Buying a home is an exciting time. Whether you’re a first-time buyer or a seasoned real estate veteran, it’s hard not to get caught up in the excitement of finding the perfect property. So what happens when the usual home-buying process derails?
Mortgage fraud is a serious crime that can have devastating consequences for its victims. As a home-buyer and consumer, there are ways to protect yourself.
What Is Mortgage Fraud?
Mortgage fraud can take on several forms, making it important to educate yourself accordingly. While no one can guarantee that they’ll avoid becoming a victim, there are ways to protect yourself and decrease your vulnerability.
- Mortgage Fraud For Title- Usually begins with identity theft followed by the criminal using the stolen documents and information to change the title of a home. By doing this, the fraudster is able to apply for and take out a mortgage, giving them access to the funds without having to incur the payments. The fraudster can then take the money, leaving the title holder unknowingly on the hook for mortgage payments they didn’t know about.
- Mortgage Foreclosure Fraud- Typically targets individuals who are at risk of defaulting on their mortgages or losing their homes through foreclosure. The fraudster will offer a debt-consolidation proposal that requires the transfer of the property title in exchange for a loan. Instead of using any money to pay bills, the fraudster will typically sell the home or re-mortgage it, leaving the original owner in deeper debt and, in the worst case, without a home.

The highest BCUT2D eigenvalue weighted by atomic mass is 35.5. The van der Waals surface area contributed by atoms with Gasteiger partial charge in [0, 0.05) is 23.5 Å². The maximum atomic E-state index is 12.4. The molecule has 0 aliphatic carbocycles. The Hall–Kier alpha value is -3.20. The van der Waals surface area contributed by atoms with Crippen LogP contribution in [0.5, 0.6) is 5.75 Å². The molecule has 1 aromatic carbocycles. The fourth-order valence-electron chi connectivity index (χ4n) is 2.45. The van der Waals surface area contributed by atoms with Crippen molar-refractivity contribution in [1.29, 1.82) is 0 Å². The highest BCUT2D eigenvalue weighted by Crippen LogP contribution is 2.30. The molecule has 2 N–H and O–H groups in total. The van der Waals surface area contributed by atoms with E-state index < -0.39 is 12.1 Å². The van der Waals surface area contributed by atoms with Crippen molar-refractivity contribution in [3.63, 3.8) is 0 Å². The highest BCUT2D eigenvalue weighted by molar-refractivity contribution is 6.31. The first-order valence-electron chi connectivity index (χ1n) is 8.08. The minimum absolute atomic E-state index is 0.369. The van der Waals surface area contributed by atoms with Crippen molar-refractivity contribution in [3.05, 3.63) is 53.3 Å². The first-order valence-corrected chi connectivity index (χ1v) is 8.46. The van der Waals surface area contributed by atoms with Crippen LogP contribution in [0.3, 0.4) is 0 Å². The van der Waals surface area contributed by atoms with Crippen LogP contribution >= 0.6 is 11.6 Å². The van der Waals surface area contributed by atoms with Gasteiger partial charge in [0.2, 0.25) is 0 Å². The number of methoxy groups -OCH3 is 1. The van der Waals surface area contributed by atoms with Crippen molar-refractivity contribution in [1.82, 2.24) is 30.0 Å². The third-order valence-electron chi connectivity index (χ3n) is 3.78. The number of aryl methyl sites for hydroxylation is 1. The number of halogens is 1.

- Mortgage Fraud For Profit- A more complex type of mortgage fraud that often involves several parties. In some instances, a person will unwittingly serve as a ‘straw buyer’ and their name will appear on a title for a home they did not knowingly buy. The fraudsters can then take the mortgage funds, leaving the straw buyer responsible for payments that they may not be able to afford.
Can Mortgage Fraud Be Prevented?
Preventing a crime from happening may not always be possible but there are ways to reduce your chances of becoming a victim. As a home-buyer and homeowner, you must do your due diligence before officially agreeing to anything. Take the time to read the fine print, to ask questions, and to flag things that may seem out of place.
Only work with mortgage brokers who are licensed and registered under Alberta’s Real Estate Act. Take the time to find an authorized real estate representative who is willing to answer your questions and provide you with trustworthy guidance.
Never waive a home inspection, ask to see the land title, and trust your instinct if you suspect something is amiss. Working with a real estate lawyer from the initial stages of the home-buying process rather than waiting until closing can help ensure that nothing is missed and that you are protected.
Buying a home often represents one of the largest financial transactions a person will make. Taking the time to do your homework can go a long way in preventing disaster and preserving peace of mind.